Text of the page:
What is the difference between ampersand and semicolon in Linux Bash?

For example,

$ command1 && command2


$ command1; command2
  • 6
    I answered this here: superuser.com/a/619019/107862 Sep 4, 2014 at 15:40
  • 19
    Regarding the off-topicness, last time I checked, bash was still a programming language, but I was wrong before and it could be some dried fruit candy. Apr 17, 2015 at 9:27
  • It is, and were you asking a question about a specific behavior or the right way to do a certain thing it would certainly be on topic. This falls into a greyer category of "question about the syntax of a language" which isn't as clearly a "programming" question as far as I'm concerned. Apr 17, 2015 at 11:41
  • 4
    bash is in some ways dry, and in some ways sweet. At the end of the day it is quite pleasant and digestible. It cannot, however, be easily stolen from babies.
    – code_monk
    Aug 16, 2015 at 14:21

4 Answers 4


The && operator is a boolean AND operator: if the left side returns a non-zero exit status, the operator returns that status and does not evaluate the right side (it short-circuits), otherwise it evaluates the right side and returns its exit status. This is commonly used to make sure that command2 is only run if command1 ran successfully.

The ; token just separates commands, so it will run the second command regardless of whether or not the first one succeeds.

  • 23
    is the double ampersand && different from a single ampersand & in bash? Jan 16, 2017 at 21:40
  • 38
    @CharlieParker & causes the command to be run in the background, so yes. "Run this in the background" is very different from "run this next command only if this other one succeeds."
    – cdhowie
    Jan 18, 2017 at 15:39
  • The command2 will only run command1 returned zero exit status, meaning it finished successfully..
    – Nik
    Jan 23, 2019 at 7:01
  • 6
    Does ; still wait for the first command to finish?
    – rfii
    Aug 13, 2020 at 23:55
  • 1
    @rfii Yes, but it executes the second command without regard for whether the first command succeeded. a;b means "run a and then run b." a&&b means "run a, and then run b only if a was successful."
    – cdhowie
    Aug 14, 2020 at 4:49

command1 && command2

command1 && command2 executes command2 if (and only if) command1 execution ends up successfully. In Unix jargon, that means exit code / return code equal to zero.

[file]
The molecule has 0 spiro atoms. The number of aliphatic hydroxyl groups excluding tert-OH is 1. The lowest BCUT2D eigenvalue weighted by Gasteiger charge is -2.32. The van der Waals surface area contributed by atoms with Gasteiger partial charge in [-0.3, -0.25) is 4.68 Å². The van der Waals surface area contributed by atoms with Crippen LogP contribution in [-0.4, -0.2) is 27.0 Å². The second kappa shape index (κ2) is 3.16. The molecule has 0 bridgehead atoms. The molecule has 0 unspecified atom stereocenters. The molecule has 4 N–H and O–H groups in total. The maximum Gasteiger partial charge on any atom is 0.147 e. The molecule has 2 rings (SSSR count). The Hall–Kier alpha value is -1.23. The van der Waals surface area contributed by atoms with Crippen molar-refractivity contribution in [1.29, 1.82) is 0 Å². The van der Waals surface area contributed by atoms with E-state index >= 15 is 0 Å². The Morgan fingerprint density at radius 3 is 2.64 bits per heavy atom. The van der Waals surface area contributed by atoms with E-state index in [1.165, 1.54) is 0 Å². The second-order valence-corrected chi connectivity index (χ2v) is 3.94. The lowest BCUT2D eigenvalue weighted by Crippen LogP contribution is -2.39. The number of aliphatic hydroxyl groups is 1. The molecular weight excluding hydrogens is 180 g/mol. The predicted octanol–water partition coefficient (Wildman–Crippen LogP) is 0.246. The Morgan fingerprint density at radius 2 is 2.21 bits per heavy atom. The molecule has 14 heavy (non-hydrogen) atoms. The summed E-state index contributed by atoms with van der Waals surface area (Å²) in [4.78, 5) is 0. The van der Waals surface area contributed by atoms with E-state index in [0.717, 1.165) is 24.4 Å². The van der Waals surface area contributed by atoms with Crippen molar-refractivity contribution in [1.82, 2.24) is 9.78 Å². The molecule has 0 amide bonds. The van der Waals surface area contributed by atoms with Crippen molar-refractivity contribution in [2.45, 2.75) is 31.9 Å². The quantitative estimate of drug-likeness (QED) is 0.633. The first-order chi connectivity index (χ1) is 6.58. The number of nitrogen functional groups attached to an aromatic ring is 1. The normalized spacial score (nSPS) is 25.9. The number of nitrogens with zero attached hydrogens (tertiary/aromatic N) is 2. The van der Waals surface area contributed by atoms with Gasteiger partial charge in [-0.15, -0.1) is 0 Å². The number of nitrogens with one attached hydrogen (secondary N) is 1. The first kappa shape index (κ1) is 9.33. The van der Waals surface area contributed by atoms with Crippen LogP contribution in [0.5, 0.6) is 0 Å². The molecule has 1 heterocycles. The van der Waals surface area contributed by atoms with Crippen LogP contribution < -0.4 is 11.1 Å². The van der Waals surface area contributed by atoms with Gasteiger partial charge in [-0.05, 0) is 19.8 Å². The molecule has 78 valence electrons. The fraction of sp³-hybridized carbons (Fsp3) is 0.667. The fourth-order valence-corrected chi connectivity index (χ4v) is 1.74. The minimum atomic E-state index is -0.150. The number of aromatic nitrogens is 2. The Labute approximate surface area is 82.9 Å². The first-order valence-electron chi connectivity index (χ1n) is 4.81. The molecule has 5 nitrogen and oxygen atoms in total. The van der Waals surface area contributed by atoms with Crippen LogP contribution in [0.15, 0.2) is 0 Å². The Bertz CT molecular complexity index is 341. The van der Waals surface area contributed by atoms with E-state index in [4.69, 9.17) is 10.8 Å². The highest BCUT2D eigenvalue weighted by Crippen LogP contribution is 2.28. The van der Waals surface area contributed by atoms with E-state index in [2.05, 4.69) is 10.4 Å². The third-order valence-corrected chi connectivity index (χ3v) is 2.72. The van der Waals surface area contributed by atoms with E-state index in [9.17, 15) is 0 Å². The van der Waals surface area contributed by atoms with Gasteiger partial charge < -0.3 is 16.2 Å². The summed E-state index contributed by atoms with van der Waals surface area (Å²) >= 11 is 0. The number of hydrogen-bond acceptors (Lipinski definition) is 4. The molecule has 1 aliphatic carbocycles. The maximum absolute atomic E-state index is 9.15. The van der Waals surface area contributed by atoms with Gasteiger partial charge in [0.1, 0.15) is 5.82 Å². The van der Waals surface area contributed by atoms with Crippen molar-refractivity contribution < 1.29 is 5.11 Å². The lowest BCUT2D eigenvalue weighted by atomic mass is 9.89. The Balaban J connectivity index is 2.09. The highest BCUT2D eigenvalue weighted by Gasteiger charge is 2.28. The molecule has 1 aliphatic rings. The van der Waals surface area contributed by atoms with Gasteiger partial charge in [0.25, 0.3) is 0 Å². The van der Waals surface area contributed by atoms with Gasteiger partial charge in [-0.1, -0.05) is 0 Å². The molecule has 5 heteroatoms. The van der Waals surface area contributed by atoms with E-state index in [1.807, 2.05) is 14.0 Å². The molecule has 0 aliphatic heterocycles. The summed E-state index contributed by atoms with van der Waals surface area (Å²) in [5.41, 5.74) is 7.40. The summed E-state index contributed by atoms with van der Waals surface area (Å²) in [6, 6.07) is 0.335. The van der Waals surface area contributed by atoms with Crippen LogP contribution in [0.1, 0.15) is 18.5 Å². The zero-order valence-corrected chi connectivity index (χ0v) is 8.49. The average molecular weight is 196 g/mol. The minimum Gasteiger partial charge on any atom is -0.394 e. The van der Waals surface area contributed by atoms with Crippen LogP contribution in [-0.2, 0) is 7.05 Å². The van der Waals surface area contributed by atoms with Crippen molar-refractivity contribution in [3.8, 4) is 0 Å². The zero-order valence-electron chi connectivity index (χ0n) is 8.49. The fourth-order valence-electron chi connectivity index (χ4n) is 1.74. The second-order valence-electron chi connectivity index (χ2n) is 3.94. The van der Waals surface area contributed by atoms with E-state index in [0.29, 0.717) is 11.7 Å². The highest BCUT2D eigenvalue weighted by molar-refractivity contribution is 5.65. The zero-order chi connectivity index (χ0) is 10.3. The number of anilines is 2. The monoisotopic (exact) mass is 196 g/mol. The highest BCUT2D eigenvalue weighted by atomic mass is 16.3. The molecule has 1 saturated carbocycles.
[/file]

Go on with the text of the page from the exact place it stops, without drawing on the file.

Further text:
command1; command2

command1; command2 executes command2 after executing command1, sequentially. It does not matter whether the commands were successful or not.


The former is a simple logic AND using short circuit evaluation, the latter simply delimits two commands.

What happens in real is that when the first program returns a nonzero exit code, the whole AND is evaluated to FALSE and the second command won't be executed. The later simply executes them both in order.


cmd1 ; cmd2

... runs cmd1 then cmd2.

cmd1 && cmd2

... runs cmd2 if cmd1 exited with a code of zero.

Both yield a status code of the last executed command.

However, what other answers miss...

You might think that cmd1 && cmd2 and (cmd1 && cmd2) are identical. In fact, they're very different. As is which command fails without the parens.

Consider the following. The status codes are determined by uncommenting set -e

set -e # exit on error
set -x

# false    # Yields status 1 and would cause the script to exit if -x is left uncommented

true && true     # Does not exit script! Good
echo A $?        # 0

false && true    # Does not exit script! Wut?
echo B $?        # 1

true && false    # Exits the script.  Wut? Wut?
echo C $?        # 1, if not -e

(false && true)  # Exits the script
echo D $?        # 1, if not -e

(true && false)  # Exits the script
echo E $?        # 1, if not -e

D and E make sense, and the difference with the others makes sense - parens creates a subshell. However that both of the following yield a status of 1, but that only the seconds exits the script is truly bizarre:

false && true  
true && false 

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